Tahoe utility director named to additive panel | TahoeDailyTribune.com

Tahoe utility director named to additive panel

Patrick McCartney

The vice president of the South Tahoe Public Utility District has been appointed to a statewide advisory panel on a controversial gasoline additive, the district announced Wednesday.

Jim Jones, a civil engineer who has served on the district’s board for 16 years, will serve on a panel evaluating the impact of MTBE, or methyl tertiary butyl ether, on the state’s water supply.

The Advisory Panel on the Effectiveness of 1998 Standards for Underground Storage Tanks and Refueling Facilities at Marinas will meet for the first time on Dec. 17 in Sacramento.

The panel was appointed at the request of California Gov. Pete Wilson, who asked for the state Water Resources Control Board to seek representatives of local industry, local governments and water agencies. Wilson called for the formation of the advisory panel when he signed a bill that requires the state to conduct a yearlong study of the impacts of the fuel additive on the health of residents and the state’s water supply.

The oxygen-rich compound was added to some of the state’s gasoline in 1991, when the federal Environmental Protection Agency ordered its use in states with high carbon monoxide levels. The additive reduces carbon monoxide emissions by improving combustion.

But the additive has come under fire from some researchers, who believe it poses a health threat, and from water suppliers, who say the ether-based compound represents a special risk to groundwater because of its solubility and resistance to breaking down in the soil.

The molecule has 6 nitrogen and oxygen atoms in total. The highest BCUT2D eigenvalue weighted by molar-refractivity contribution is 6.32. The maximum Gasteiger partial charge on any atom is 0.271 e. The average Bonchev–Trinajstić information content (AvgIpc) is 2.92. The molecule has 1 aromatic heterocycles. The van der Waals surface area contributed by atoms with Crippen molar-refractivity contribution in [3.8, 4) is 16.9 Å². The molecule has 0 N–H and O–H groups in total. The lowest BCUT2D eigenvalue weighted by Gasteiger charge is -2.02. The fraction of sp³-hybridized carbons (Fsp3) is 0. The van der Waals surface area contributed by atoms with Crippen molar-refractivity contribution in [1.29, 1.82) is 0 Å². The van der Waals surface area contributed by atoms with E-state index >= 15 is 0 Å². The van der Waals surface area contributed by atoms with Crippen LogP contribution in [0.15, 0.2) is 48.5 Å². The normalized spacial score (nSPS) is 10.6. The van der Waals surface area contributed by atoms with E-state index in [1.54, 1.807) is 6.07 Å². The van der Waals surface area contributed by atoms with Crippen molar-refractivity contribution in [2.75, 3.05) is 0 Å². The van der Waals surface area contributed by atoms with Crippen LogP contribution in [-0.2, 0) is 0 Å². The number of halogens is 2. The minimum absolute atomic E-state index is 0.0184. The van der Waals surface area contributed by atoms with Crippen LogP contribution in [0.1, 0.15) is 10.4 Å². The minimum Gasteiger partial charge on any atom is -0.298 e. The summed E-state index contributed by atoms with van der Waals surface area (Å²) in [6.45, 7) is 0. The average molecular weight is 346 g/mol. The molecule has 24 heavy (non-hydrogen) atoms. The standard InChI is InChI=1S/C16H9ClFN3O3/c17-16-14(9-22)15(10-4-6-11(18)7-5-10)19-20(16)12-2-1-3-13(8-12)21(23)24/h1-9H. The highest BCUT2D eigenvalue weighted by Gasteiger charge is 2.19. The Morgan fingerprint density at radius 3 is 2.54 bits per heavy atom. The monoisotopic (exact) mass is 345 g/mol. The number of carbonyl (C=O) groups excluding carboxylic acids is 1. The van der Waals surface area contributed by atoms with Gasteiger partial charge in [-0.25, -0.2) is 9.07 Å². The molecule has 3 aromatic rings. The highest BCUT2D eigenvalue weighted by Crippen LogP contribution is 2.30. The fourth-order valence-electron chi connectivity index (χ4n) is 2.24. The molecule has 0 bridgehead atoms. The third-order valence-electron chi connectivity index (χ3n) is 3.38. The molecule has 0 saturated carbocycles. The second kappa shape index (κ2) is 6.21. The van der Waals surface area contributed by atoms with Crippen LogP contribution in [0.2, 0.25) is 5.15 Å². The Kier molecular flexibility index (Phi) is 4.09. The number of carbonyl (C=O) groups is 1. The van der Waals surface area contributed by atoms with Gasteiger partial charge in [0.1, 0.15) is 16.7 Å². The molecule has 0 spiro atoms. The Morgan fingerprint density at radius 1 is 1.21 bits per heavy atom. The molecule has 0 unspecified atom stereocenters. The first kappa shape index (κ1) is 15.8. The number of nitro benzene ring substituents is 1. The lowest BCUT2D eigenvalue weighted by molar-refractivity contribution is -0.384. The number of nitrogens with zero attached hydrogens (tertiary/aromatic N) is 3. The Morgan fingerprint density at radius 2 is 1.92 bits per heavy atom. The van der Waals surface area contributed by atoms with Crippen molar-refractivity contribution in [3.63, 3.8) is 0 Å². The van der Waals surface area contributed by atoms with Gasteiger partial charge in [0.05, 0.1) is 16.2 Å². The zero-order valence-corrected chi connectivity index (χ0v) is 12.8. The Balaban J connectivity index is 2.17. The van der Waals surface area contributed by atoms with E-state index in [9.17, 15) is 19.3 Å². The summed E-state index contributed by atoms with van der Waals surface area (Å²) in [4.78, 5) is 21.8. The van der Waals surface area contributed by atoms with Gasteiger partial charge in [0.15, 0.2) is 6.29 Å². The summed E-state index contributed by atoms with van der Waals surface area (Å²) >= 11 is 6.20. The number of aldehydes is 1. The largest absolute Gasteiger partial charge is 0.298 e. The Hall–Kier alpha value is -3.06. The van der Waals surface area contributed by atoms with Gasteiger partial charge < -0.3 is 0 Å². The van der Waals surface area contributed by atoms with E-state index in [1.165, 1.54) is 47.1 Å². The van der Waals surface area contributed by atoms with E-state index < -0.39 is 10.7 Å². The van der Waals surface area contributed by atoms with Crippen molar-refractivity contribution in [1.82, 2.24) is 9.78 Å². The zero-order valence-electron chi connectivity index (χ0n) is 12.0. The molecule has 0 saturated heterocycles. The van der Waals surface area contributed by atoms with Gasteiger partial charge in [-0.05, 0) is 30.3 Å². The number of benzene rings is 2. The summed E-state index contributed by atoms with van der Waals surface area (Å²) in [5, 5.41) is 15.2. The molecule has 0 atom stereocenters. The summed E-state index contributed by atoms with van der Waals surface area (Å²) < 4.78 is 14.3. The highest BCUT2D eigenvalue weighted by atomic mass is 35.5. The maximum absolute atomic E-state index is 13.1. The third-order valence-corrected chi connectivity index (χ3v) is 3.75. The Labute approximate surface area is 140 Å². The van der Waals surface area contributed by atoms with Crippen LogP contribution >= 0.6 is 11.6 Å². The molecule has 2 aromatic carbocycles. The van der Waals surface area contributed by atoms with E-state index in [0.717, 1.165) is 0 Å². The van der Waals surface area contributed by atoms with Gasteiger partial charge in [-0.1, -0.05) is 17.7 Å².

Jones is a civil engineer who worked for the Environmental Protection Agency early in his career. He serves on the water quality committee of the Association of California Water Agencies, which nominated him for the advisory panel.

Jones is the lone Tahoe Basin representative on the panel.

“My focus on that panel will be to make absolutely sure that Tahoe’s issues are heard, and addressed, by the state of California,” Jones said. “South Tahoe is completely reliant on our underground aquifers for our drinking water, and preventing future contamination by MTBE is essential to the health of this community.”

The South Tahoe district has found traces of the fuel additive in two of its 36 wells, forcing the temporary closure of the Tata Lane well. Water from the well is now blended with water from two other wells, and treated at an expensive air-stripping tower.

The district first discovered MTBE in a well in 1996. At the time, it was one of the first water suppliers in the state to monitor for the additive’s presence.

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